RS&H completed General Site Development at Space Launch Complex 36, located at the Cape Canaveral Air Force Station. The package consisted of civil redevelopment and permitting, demolition, grading and drainage, environmental controls, and utility tie-ins for sewerage, potable water, fire protection, electrical and communications. Concrete deluge, catch basins and commodity tank supports were added to allow for landmark development and general site progress. Definition and security of the perimeter, security fencing, and point-of-entry Guard Stations were included in the package as well.

RS&H coordinated and permitted the stormwater management system Environmental Resource Permit through the Saint Johns River Water Management District.

RS&H also supported Blue Origin with numerous Trade Studies, including:

  • Launch Pad Layout
  • Test Stand Layout
  • Vehicle Transport Align and Lift
  • Water Deluge System Storage and Delivery Methods
  • Lightning Protection Layout
  • Transportation Route Analysis
  • Facility Design Requirements

Delta II Space Launch Complex 2

RS&H designed modifications to Space Launch Complex 2 at Vandenberg AFB for Delta II launch operations.  The Delta II carries a variety of payloads for numerous DoD agencies including the U.S. Air Force, Defense Advanced Research Projects Agency, Missile Defense Agency, as well as NASA, universities, and international organizations.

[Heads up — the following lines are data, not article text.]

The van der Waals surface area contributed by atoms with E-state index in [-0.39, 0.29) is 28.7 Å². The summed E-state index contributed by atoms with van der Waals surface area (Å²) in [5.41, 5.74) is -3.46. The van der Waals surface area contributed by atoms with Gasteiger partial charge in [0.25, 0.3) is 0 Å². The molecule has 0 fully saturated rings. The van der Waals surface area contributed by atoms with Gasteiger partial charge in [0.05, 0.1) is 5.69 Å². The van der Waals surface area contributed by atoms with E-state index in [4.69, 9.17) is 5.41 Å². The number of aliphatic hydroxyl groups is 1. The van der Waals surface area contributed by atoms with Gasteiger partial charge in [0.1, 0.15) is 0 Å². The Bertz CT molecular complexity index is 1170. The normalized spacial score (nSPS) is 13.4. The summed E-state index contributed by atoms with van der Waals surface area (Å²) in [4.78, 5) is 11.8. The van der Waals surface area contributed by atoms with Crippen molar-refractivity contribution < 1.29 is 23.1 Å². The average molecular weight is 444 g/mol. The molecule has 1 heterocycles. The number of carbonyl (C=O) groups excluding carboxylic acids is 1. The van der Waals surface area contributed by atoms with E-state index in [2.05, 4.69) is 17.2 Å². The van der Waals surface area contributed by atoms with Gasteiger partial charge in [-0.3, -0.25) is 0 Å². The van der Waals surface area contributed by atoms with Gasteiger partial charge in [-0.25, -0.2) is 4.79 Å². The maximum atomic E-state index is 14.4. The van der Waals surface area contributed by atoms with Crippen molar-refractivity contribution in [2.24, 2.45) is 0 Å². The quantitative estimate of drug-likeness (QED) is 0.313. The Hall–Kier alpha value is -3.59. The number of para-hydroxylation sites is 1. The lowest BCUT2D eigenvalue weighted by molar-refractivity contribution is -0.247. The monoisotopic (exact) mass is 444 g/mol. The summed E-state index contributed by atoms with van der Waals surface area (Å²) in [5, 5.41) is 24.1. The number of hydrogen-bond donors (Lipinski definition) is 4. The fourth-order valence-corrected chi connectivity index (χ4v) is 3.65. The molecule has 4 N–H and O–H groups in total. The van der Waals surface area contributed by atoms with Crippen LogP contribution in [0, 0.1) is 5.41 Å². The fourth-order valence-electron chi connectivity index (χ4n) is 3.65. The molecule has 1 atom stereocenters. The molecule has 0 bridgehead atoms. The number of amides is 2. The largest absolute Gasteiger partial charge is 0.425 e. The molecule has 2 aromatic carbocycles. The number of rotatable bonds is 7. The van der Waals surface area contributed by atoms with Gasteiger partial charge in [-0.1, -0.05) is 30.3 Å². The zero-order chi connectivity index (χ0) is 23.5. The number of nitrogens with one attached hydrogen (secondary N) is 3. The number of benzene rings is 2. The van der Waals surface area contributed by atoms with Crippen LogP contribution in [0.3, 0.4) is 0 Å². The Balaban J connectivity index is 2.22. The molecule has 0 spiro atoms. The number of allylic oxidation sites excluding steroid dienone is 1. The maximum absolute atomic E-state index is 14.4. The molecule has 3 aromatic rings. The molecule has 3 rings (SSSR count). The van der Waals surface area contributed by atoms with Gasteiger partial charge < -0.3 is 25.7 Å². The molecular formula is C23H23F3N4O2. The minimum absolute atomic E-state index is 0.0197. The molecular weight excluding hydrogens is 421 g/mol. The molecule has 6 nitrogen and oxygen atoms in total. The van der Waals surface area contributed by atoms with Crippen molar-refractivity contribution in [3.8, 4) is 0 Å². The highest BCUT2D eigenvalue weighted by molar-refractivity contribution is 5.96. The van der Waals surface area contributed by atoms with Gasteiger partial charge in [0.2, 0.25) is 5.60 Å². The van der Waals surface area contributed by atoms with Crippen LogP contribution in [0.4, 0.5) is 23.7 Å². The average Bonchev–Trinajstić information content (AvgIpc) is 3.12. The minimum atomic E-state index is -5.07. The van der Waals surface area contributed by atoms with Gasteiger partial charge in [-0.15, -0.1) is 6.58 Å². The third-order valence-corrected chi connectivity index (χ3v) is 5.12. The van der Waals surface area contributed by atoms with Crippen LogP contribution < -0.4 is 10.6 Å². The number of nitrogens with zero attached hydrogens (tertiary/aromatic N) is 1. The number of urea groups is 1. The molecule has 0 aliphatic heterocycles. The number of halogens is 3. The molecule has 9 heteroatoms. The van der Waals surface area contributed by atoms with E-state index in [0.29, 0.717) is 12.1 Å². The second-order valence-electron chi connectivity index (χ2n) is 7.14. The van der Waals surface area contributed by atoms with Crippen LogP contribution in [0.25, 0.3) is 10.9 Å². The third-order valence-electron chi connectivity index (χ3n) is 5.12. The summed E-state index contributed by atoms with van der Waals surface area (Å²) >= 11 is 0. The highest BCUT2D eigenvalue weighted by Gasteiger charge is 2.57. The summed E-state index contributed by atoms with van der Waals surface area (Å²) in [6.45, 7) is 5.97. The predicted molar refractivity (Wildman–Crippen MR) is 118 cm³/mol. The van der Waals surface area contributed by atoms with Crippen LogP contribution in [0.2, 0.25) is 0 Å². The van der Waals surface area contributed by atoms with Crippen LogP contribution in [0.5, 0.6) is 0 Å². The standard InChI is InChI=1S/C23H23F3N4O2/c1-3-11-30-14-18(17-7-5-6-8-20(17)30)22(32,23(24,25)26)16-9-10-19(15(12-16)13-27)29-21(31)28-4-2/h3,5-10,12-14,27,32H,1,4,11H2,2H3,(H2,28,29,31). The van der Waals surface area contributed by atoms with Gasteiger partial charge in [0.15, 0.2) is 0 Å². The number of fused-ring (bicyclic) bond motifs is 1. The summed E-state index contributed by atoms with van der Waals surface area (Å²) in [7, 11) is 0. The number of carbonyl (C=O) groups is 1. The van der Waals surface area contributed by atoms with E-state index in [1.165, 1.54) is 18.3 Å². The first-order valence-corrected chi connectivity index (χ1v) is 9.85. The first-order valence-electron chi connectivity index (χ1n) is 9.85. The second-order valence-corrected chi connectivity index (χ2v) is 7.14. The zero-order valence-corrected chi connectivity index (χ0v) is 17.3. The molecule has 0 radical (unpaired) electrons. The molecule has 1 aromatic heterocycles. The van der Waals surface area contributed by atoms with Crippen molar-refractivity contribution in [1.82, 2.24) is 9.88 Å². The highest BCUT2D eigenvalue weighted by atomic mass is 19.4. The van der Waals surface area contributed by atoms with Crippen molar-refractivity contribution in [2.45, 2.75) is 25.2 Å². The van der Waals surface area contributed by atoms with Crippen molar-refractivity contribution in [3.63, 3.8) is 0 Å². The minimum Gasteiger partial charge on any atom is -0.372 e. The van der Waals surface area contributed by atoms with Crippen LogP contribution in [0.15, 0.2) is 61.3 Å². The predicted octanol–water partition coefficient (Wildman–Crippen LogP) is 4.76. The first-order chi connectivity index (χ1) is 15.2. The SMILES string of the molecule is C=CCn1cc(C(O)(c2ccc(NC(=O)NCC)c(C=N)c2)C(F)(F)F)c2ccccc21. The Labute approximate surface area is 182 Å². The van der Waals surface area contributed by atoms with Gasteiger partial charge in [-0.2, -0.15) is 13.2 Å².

RS&H’s designs included a new class 10,000 anteroom, or cleanroom for processing payloads, which is attached to the existing Mobile Service Tower.   RS&H also provided site inspection, non-destructive testing, and structural analysis modeling to develop recommendations for refurbishment repairs to both of the existing Mobile Service Tower and Fixed Umbilical Tower.

NASA KSC Space Launch Complex 39

Every Space Shuttle launched at Kennedy Space Center has been from RS&H designed service structures and support equipment. RS&H developed design criteria and designed modifications for the Launch Pad.  These designs enabled the flights of the Space Shuttle, which took the Hubble Space Telescope and numerous satellites into orbit, as well as carried supplies to the International Space Station.

RS&H developed more than 500 design criteria and modifications to Launch Pad 39A to accommodate changes to the shuttle, including designing the Rotating Service Structure, which processes payloads into the Shuttle cargo bay, and a sound suppression system to minimize sound and vibration during lift off.  RS&H also completed 57 analytical studies to determine which facilities would be used for processing and launching the Space Shuttle throughout its life. RS&H also produced five Preliminary Engineering Reports to specify exactly what would be converted or recycled to save construction costs. These reports were the basis for NASA's Space Shuttle Program.

NASA Mobile Launch Structures

Since the beginning of our nation’s space program, RS&H has been a key designer for the structures used to launch rockets. Beginning with the Apollo Program, RS&H designed three Mobile Launchers for the Saturn V rockets in the 1960s and subsequently developed modifications to transition them into Mobile Launcher Platforms for the Shuttle Program in the 1970s.